When he woke up again he was fully dressed and the paralysis was gone, but the pulsating pain in the groin was still there. The being helped him up, made him stand on the elevator floor and he was lowered through the floor and he found himself on the ground again. Once again, through telepathy, he was told he wouldn’t get any marks or scars after this experience. The spherical UFO then took off, silently up in the air and disappeared.

He had some health issues after this, contrary to what the beings had told him. Feeling nauseous, he had to leave work early the next day and collapsed outside his house. A high fever struck him the day after and it took two weeks until he was fully back to his old self. One doctor thought he had suffered from blood poisoning. Many years later, in 1970, he had an eye examination and found out he had a small defect on his left eye, a possible result of brain trauma after the fever.

In 1984 something happened that made him rethink the idea of not sharing his experience, and therefore writing a letter to Vera Norling at Hemmets Journal. It was on October 24, 9.14 AM, and he was sitting in the living room reading the morning newspaper. Suddenly the TV was turned on and he could see yellow-green images of a forest and snow, and soon himself on skis working himself downwards until he reached the sphere. A voice, in his head, told him “Look carefully, do you recognize this?”. From the perspective of an outside witness he was shown the whole examination again, which resulted in an x-ray of his whole body. Afterwards the beings had problems dressing him, not sure how to use his clothes on his body — which might be one reason he, outside the sphere, found that his ski boots were on the wrong feet.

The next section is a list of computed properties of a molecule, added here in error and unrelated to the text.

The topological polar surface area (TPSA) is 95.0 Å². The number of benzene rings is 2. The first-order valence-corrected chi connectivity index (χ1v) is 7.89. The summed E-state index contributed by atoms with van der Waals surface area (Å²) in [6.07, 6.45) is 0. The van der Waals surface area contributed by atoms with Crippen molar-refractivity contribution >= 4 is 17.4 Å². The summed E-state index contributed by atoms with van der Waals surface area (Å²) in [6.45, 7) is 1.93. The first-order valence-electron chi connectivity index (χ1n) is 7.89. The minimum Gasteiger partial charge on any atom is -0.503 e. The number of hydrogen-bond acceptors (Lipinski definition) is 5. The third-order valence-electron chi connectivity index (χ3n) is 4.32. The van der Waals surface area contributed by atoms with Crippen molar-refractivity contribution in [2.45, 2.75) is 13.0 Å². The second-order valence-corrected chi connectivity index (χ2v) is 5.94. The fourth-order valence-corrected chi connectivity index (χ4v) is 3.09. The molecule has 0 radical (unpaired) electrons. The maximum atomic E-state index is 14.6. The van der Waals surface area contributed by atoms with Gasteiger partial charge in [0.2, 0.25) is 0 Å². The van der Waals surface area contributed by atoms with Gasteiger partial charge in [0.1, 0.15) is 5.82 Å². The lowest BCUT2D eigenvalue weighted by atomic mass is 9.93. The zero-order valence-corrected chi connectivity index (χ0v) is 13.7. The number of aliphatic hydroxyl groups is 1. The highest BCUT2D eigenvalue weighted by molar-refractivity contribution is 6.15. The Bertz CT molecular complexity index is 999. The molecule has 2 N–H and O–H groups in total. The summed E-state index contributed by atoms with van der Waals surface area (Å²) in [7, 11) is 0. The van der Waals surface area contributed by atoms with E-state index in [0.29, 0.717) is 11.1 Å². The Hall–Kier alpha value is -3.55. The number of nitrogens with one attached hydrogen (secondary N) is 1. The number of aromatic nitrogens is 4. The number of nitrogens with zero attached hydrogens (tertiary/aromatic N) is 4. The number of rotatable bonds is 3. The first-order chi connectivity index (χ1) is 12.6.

“We want you on our side. Do you want to come over to us? We can multiply your life expectancy. There are more of your kind here, and no one shows any regrets”. He didn’t hesitate in his answer, “No”. The last thing he heard in his head was the ominous, “We will be back”. Those last words bothered him. Would he get abducted, taken against his will? In his letter to Vera Norling he added that he would call her in one week and that was a promise he held. The first call was short, where he explained he didn’t want his name in the magazine because he was afraid to be mocked and not taken seriously — and he didn’t want his family to suffer because of this. However, this was the first time he ever told anyone about the incident and wanted to share it with the readers. Suddenly the connection was interfered with by statics and was broken. A few moments later he called back, and managed to tell that this was something that he had forgotten over the years up until the strange incident with the TV in 1984. Then the connection broke again and that was the last thing Vera Norling ever heard from the man — and we will probably never learn if the beings ever returned, in- or outside his television set.